Because all aspects of the Talent Triad use the same competency-based “DNA,” job seekers and employers can be “matched” based on the alignment of skills. The LER is valued by employers because it eliminates cumbersome background checks to verify credentials and offers discrete information about what a job candidate actually knows and is able to do on the job. Both saving time and money for onboarding new employees, and providing Alabamians a more direct path to careers. If the job seeker is not qualified for a job, they will receive learning recommendations to an Alabama education or training provider to support their skill and credential development to qualify.

Call To Action

The Alabama Talent Triad team will continue to scale while also exploring new integrations and ways for the data to be interoperable to the ways job seekers and employers seek to create economic growth and individual mobility.

We invite you to learn with us. We will release multiple chapters through the Alabama State Playbook, designed specifically to share lessons learned and emerging best practices. The Playbook is specifically designed to support state policy and implementation teams as they address talent in their own states. Papers will be posted periodically at www.talentplaybook.com, as well as through social media and other venues.

We invite you to connect with the Alabama Talent Triad team to learn and to explore how this work can support transformation in other states.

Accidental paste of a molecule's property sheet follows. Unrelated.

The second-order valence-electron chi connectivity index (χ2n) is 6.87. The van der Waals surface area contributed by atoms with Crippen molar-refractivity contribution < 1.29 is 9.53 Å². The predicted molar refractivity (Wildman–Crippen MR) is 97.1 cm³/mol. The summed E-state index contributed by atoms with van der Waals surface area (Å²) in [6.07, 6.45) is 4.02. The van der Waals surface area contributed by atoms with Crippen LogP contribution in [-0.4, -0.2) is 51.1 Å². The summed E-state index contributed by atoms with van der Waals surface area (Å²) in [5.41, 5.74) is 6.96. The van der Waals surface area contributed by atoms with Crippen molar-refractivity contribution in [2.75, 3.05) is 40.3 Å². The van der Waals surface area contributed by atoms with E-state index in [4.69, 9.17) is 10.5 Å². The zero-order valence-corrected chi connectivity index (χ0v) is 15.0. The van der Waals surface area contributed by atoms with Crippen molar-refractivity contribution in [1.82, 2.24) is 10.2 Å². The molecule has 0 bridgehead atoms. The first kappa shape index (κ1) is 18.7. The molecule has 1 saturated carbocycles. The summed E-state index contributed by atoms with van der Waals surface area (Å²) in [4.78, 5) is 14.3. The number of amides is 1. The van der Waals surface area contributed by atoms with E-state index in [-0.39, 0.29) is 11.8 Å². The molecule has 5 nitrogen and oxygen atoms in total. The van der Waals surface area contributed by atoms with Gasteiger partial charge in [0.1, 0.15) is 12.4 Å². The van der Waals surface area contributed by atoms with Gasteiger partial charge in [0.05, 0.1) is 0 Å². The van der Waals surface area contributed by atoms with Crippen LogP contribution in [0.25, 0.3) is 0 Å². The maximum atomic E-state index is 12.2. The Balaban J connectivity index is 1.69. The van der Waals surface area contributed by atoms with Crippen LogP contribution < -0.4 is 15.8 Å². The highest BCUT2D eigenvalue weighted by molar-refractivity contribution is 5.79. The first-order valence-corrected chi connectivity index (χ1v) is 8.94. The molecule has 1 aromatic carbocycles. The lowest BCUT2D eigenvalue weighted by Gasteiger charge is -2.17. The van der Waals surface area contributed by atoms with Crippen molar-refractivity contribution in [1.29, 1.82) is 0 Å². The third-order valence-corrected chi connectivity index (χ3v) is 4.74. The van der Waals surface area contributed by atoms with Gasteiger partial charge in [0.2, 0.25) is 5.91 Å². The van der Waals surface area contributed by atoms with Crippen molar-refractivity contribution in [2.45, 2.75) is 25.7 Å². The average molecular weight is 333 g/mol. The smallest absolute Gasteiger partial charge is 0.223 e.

Executive Summary

Like other states, employers in Alabama are reporting difficulty in finding the talent they need to fill open positions and advance business goals. Rather than re-creating the ineffective workforce solutions of the past, Alabama is heeding the global call for a shift to a skills-based economy as a solution and is facilitating a first in the US skills-based talent marketplace for employers and job seekers.

The Talent Triad prioritizes the needs of employers in the design of a solution to statewide talent shortages and demonstrates an emerging best practice for how states can support employers and job seekers in a skills-based economy. Alabama realized early on the importance of engaging employers in the design of a solution and set up both formal and informal opportunities for employers to engage with state legislators, state agencies, industry associations, and chambers of commerce, as well as the ability to test solutions and provide feedback. With over 19 state agencies involved, the Talent Triad is able to reach employers in all corners of the state and in every industry from small businesses to global companies.

Employers were clear about the solutions that could bring faster employment to individuals in Alabama and fill job openings. The solution they seek should maximize connections to skilled talent by getting rid of proxies for job readiness and using new methods to validate skills, or rather, what an individual actually knows and can do. Supporting this transition and maximizing connections requires new tools for both employers and job seekers. As such, the Alabama Talent Triad was born.

Key Takeaways